### Compute on ARM¶

The computation on ARM is parallelized across 2 threads using the OpenMP 'parallel for' pragma.

#pragma omp parallel for num_threads(2)
for (int i=0; i < count; ++i)
out[i] = in1[i] * in2[i] + C;


### Compute on OpenCL device¶

• Create OpenCL buffers to pass as arguments to the kernel. The CL_MEM_USE_HOST_PTR flag indicates that the backing storage for the buffer is provided by the host pointer (specified as the last argument).
const int BufSize = sizeof(float) * NumElements;
Buffer bufy(context,CL_MEM_WRITE_ONLY|CL_MEM_USE_HOST_PTR, BufSize, y);

• Create a kernel object and set its arguments. The string “dsp_compute” corresponds to the name of the kernel function defined in dsp_compute.cl The kernel has been optimized to operate out of local memory. The required local buffers are passed as arguments to the kernel, one for each of the three arrays involved in the computation. The size of the local buffer is proportional to the number of work items in the work-group, specified by WorkGroupSize.
Kernel kernel(program, "dsp_compute");
kernel.setArg(0, bufM);
kernel.setArg(1, bufx);
kernel.setArg(2, C);
kernel.setArg(3, bufy);
kernel.setArg(4, __local(sizeof(cl_float2)*WorkGroupSize));
kernel.setArg(5, __local(sizeof(cl_float2)*WorkGroupSize));
kernel.setArg(6, __local(sizeof(cl_float2)*WorkGroupSize));

• Dispatch the kernel and wait for it to complete
Event ev1;
Q.enqueueNDRangeKernel(kernel, NullRange, NDRange(NumVecElements),
NDRange(WorkGroupSize), NULL, &ev1);

ev1.wait();


Note

Since the kernel operates on float2 vectors, the global NDRange is the number of vector elements in the input.

## OpenCL C kernel code (dsp_compute.cl)¶

The kernel arguments are float2 vs. float because the C66x DSP core can perform single precision floating point multiply, add efficiently on float2 vectors.

### Copy input arrays from global memory to local memory¶

Each work-group copies its chunk of input data from global memory to local memory. The offset of the chunk in global memory is determined by the work group id and the number of work items in the work group. This copy is performed before any of the work items in the work group are executed. The waits ensure the copies are complete before the local arrays are used.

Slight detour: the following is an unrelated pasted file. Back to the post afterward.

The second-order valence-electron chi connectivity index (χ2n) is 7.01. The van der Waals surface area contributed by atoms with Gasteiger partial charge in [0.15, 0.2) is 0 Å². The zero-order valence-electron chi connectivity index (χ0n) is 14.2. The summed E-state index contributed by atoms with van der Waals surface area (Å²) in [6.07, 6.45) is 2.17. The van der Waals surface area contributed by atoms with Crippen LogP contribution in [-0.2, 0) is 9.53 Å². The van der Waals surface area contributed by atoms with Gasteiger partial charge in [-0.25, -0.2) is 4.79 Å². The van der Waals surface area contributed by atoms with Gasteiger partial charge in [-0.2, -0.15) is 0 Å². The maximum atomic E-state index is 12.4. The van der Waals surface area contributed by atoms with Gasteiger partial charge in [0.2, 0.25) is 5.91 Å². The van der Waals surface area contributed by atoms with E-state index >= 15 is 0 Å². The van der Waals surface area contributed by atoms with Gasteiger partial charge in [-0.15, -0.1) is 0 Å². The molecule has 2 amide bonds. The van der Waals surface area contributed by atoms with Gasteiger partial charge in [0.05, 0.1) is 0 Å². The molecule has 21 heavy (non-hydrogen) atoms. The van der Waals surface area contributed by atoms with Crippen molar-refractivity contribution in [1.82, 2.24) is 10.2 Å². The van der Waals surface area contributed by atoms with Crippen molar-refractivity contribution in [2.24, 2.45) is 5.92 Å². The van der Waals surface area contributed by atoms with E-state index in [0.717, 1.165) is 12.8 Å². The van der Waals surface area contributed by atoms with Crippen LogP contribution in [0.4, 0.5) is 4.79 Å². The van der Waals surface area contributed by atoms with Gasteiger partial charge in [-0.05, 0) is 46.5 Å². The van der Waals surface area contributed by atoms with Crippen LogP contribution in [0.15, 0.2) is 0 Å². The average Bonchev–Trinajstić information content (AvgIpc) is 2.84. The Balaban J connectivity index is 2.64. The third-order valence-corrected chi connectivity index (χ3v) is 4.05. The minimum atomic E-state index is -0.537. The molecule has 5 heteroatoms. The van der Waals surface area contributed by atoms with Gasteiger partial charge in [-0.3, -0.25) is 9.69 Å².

int grp_id    = get_group_id(0);
int num_elems = get_local_size(0);

// Initiate copy of input arrays from global to local memory
event_t ev1 = async_work_group_copy(lM, M+grp_id*num_elems, num_elems, 0);
event_t ev2 = async_work_group_copy(lx, x+grp_id*num_elems, num_elems, 0);

// Wait for copies to complete
wait_group_events(1, &ev1);
wait_group_events(1, &ev2);


Note

The use of async_work_group_copy is an optimization to take advantage of the lower latency and higher bandwidth of local memories.

### Perform computation out of local memory¶

Note that local ids are used to index the arrays in local memory.

int lid    = get_local_id(0);
ly[lid] = lx[lid] * lM[lid] + C;


### Copy output array from local memory to global memory¶

The last step is to copy the result array from local memory to the appropriate chunk of global memory and wait for the copy to complete.

event_t ev3 = async_work_group_copy(y+grp_id*num_elems, ly, num_elems, 0);
wait_group_events(1, &ev3);


## Sample Output¶

./float_compute

This example computes y[i] = M[i] * x[i] + C on single precision floating point arrays of size 2097152
- Computation on the ARM is parallelized across the A15s using OpenMP.
- Computation on the DSP is performed by dispatching an OpenCL NDRange kernel across the compute units (C66x cores) in the compute device.

Running.....

Average across 5 runs:
ARM (2 OpenMP threads)         : 0.012077 secs
DSP (OpenCL NDRange kernel)    : 0.005909 secs
OpenCL-DSP speedup             : 2.043985